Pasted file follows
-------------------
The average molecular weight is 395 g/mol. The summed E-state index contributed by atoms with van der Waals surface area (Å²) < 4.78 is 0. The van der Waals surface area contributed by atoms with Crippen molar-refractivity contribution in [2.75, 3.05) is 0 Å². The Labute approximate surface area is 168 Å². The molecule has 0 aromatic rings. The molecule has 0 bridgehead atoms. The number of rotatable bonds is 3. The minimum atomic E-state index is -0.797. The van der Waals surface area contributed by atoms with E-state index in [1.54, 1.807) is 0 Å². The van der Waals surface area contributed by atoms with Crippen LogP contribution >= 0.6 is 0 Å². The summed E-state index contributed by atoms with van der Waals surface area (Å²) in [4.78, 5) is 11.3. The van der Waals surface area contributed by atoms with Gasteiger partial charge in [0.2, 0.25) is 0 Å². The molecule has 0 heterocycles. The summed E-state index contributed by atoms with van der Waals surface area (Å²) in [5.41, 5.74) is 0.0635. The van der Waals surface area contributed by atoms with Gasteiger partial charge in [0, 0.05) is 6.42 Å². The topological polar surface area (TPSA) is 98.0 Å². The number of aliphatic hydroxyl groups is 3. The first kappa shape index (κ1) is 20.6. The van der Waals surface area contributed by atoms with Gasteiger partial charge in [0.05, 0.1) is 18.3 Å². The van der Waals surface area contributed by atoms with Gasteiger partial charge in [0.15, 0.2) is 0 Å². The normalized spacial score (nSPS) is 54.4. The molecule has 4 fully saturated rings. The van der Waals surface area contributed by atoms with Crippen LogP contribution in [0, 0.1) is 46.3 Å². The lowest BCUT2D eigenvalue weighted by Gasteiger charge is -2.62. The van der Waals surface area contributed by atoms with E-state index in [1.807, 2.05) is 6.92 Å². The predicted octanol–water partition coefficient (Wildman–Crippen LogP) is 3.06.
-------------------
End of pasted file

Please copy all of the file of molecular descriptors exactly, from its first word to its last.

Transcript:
The average molecular weight is 395 g/mol. The summed E-state index contributed by atoms with van der Waals surface area (Å²) < 4.78 is 0. The van der Waals surface area contributed by atoms with Crippen molar-refractivity contribution in [2.75, 3.05) is 0 Å². The Labute approximate surface area is 168 Å². The molecule has 0 aromatic rings. The molecule has 0 bridgehead atoms. The number of rotatable bonds is 3. The minimum atomic E-state index is -0.797. The van der Waals surface area contributed by atoms with E-state index in [1.54, 1.807) is 0 Å². The van der Waals surface area contributed by atoms with Crippen LogP contribution >= 0.6 is 0 Å². The summed E-state index contributed by atoms with van der Waals surface area (Å²) in [4.78, 5) is 11.3. The van der Waals surface area contributed by atoms with Gasteiger partial charge in [0.2, 0.25) is 0 Å². The molecule has 0 heterocycles. The summed E-state index contributed by atoms with van der Waals surface area (Å²) in [5.41, 5.74) is 0.0635. The van der Waals surface area contributed by atoms with Gasteiger partial charge in [0, 0.05) is 6.42 Å². The topological polar surface area (TPSA) is 98.0 Å². The number of aliphatic hydroxyl groups is 3. The first kappa shape index (κ1) is 20.6. The van der Waals surface area contributed by atoms with Gasteiger partial charge in [0.05, 0.1) is 18.3 Å². The van der Waals surface area contributed by atoms with Gasteiger partial charge in [0.15, 0.2) is 0 Å². The normalized spacial score (nSPS) is 54.4. The molecule has 4 fully saturated rings. The van der Waals surface area contributed by atoms with Crippen LogP contribution in [0, 0.1) is 46.3 Å². The lowest BCUT2D eigenvalue weighted by Gasteiger charge is -2.62. The van der Waals surface area contributed by atoms with E-state index in [1.807, 2.05) is 6.92 Å². The predicted octanol–water partition coefficient (Wildman–Crippen LogP) is 3.06.